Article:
'It's torture': critics step up bid to stop US school using electric shocks on children

The Judge Rotenberg Center has been shocking young people with special needs to control their behavior. Now opponents are demanding action to end ‘state-sanctioned child abuse’

The world’s only known school for children and young adults with special needs that inflicts electric shocks to control their behavior is facing international pressure to have the controversial practice banned.

For almost three decades the Judge Rotenberg Center in Canton, Massachusetts, outside Boston, has been zapping many of its special-needs residents with a custom-designed electric shock machine known as the GED. Students are required to carry the devices in backpacks that deliver charges of up to 41 milliamps – 10 times the amperage used in most stun guns – to their legs, arms, hands, feet, fingers or torsos via electrodes on the skin.

Related: UN calls for investigation of US school's shock treatments of autistic children

It wasn’t acceptable in Guantánamo Bay, but it’s apparently acceptable in a special-needs school in Massachusetts

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Bangladesh admits no Rohingya willing to take repatriation offer

Buses standing ready to return refugees to Myanmar but no one is willing to board

Bangladesh has conceded that it will be unable to voluntarily repatriate Rohingya refugees to Myanmar as it had planned because it cannot find anyone willing to go back, though efforts to “motivate” people to leave will continue.

Four trucks and three buses were stationed at Unchiprang camp in Cox’s Bazar on Thursday morning, ready to carry refugees who have been “approved” to a transit camp by the border, but not one refugee was willing to board them. Most refugees on a list of those approved to return have gone into hiding.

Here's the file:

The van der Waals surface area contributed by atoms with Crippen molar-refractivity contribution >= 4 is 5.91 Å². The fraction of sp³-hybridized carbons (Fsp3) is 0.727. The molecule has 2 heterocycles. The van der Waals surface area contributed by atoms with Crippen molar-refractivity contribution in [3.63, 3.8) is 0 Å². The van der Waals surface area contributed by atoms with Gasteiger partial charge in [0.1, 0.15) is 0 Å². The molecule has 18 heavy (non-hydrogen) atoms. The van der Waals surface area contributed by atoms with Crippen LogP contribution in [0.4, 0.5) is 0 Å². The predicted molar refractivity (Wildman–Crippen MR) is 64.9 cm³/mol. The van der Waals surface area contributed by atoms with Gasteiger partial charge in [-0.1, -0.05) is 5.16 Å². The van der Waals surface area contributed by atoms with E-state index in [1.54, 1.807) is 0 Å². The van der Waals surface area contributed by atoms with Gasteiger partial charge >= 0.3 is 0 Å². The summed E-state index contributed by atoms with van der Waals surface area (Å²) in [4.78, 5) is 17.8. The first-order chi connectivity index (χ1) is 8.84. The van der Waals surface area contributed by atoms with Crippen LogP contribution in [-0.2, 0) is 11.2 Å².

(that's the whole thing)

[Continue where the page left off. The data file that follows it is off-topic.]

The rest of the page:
Related: Rohingya refugees flee camps to avoid return to Myanmar

Related: The Guardian view on returning the Rohingya to Myanmar: don’t make them go | Editorial

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Boy held at remote Queensland police station for 11 days as Amnesty warns of crisis

Exclusive: More than 40 other children held in police custody for undetermined periods because there’s no room in youth detention system

A 17-year-old boy was detained in a remote Queensland police station for 11 days, Guardian Australia has confirmed, while more than 40 other children are being held for undetermined periods in police custody because there is no room in the state’s youth detention system.

Amnesty International said the state of Queensland youth detention was “creeping towards a human rights crisis”.

Related: Amnesty urges Queensland to raise age of criminal responsibility to 14

Related: 'People will continue to die': coroners' 'deaths in custody' reports ignored

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F1 finally admits concern over woman jailed for Bahrain Grand Prix protests

• Najah Yusuf jailed for three years over 2017 protests
• F1 says it is making ongoing enquiries in Bahrain

Formula One chiefs have admitted for the first time that they are “concerned” that an activist who protested against the Bahrain Grand Prix on Facebook was jailed for three years by the country’s authorities.

F1 has traditionally been reluctant to intervene on politics and human rights cases but has made a rare exception in the case of Najah Ahmed Yusuf, who claims she was beaten, sexually abused and imprisoned following a series of posts in April 2017 that were critical of the race and the regime.

Related: Hanoi hosting the Vietnam Grand Prix fits the bill for F1’s owners | Giles Richards

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Kremlin critic Alexei Navalny flies out of Russia after ban lifted

Opposition figure allowed to leave to attend European court of human rights case

Kremlin critic Alexei Navalny has been allowed to fly out of Russia to attend the finale of a case he filed at Europe’s top human rights court, a day after border guards stopped him leaving the country.

Navalny, Russia’s most prominent opposition figure, wants to be in Strasbourg on Thursday when the European court of human rights is due to rule on whether his numerous detentions by police in Russia have been politically motivated or not.

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A journal for anonymous ‘controversial’ ideas will only fan the flames | Nesrine Malik

A new publication follows a damaging pattern of provocation followed by rejection of criticism as hysteria